Frames for Glasses Lenses
Most frames for glasses work with most lenses. There are some exceptions, however, at Eyeglasses.com we will not make a frames for glasses that we do not think will work well. You are better off not studying the exceptions, and just looking for the frame you want.
However, if you are interested to learn more about frames for glasses, and some of the frame/lens combinations that do not work, then read on.
If your prescription is under +/-4.00 sphere, your lenses will work in almost any pair of frames for glasses. If your prescription is stronger than +/-4.00 sphere, or if you want multifocal lenses, there are some additional considerations to make in your choice of frames for glasses.
If your prescription has a minus sphere (like -4.00, -4.25, or more), hard resin lenses will be noticeably thicker. In this case, you can go to a thinner, more expensive lens material. If you prefer hard resin, you should look for thicker frames for glasses in order to cover up some of the edge of the thick lens, and avoid thin metal frames that will accentuate thick lenses. Thick lenses are also thicker when wider or taller: you should stick to smaller eye sizes because the bigger the lens size, the thicker it gets at the edge.
If your prescription has a plus sphere (like +4.00, +4.25 or more) you do not need to avoid thin frames since plus sphere lenses are thicker in the middle and thinner at the edge.
If you do have a strong minus correction, you should also consider purchasing a thinner lens product, like a high index lens and/or one with aspheric design. Also, rimless frames for glasses constructions are not recommended for thick lenses because the heavy lenses often cause the frames to be top-heavy and can slide down your nose more readily, and can loosen up over time.
For multifocal lenses (progressive, bifocal, and trifocal), there needs to be enough height to the frame (known as the B measurement) so that the viewing areas are large enough to see through. We recommend that the B measurement be at least 30mm for any frame that will be getting multifocal lenses.
If you have fallen in love with frames for glasses that has a B measurement of 27mm to 29mm, there are some new short corridor lens choices that may work for you.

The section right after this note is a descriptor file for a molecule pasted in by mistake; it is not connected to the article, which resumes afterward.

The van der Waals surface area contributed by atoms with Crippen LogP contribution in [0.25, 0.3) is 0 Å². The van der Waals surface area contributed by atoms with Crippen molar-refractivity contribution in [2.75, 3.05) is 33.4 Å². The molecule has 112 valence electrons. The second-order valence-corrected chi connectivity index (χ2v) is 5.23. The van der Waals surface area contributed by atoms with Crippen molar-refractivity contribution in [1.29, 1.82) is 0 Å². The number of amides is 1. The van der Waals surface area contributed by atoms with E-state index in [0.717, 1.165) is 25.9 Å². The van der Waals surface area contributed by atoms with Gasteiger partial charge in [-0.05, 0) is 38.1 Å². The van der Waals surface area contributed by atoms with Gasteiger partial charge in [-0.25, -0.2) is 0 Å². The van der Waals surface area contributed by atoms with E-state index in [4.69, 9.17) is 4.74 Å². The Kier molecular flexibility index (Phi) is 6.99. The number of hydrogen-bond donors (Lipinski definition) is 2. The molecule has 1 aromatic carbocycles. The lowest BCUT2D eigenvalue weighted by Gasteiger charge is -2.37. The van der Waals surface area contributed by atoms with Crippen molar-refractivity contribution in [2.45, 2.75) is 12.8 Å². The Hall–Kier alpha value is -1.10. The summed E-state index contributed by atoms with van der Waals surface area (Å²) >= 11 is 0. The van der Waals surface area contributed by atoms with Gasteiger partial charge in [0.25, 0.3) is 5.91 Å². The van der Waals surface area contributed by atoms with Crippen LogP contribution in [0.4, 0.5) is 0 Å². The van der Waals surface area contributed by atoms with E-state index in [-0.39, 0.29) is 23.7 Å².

Choosing eyewear for children
The most important issues in choosing eyewear specifically for children are safety, durability, cost, and will they wear it?. Regarding safety, children should only wear polycarbonate lenses. Cost and durability are related; you should not pay a lot for children’s frames for glasses as kids are likely to damage, lose or outgrow them. To limit these problems, look for spring hinges that allow for some flexibility and help to avoid breakage at the temples. Stronger frame materials like titanium or flexible frames will last longer, but generally cost more. You may want to buy two pairs of cheaper frames for glasses and lenses instead of one pair of expensive frames.
If your child is very active, you should consider cable temples that hold the frames for glasses to the ears better, but can also be annoying and painful behind the ears. Finally (and most importantly) your child is more likely to wear the frames for glasses if he/she likes them.
Shopping for frames for glasses online for children is difficult because of the special considerations for smaller children. Take them to the store with you and let them help you choose the style and color (and cartoon character!) that appeals to them.
There are many different types of prescription glasses that are out there. For example, there are rimless eyeglasses, titanium eyeglasses, plastic eyeglasses, and flexible eyeglasses. You can also get eyeglass frames with sunclips – clip on sunglasses attachments to turn regular eyeglasses into prescription sunglasses.
Designer eyeglasses are worn by celebrities and by us common folk. Visit our Celebrity Eyewear section to see what the stars are wearing. Or, browse our most popular eyeglasses to see what everybody else likes.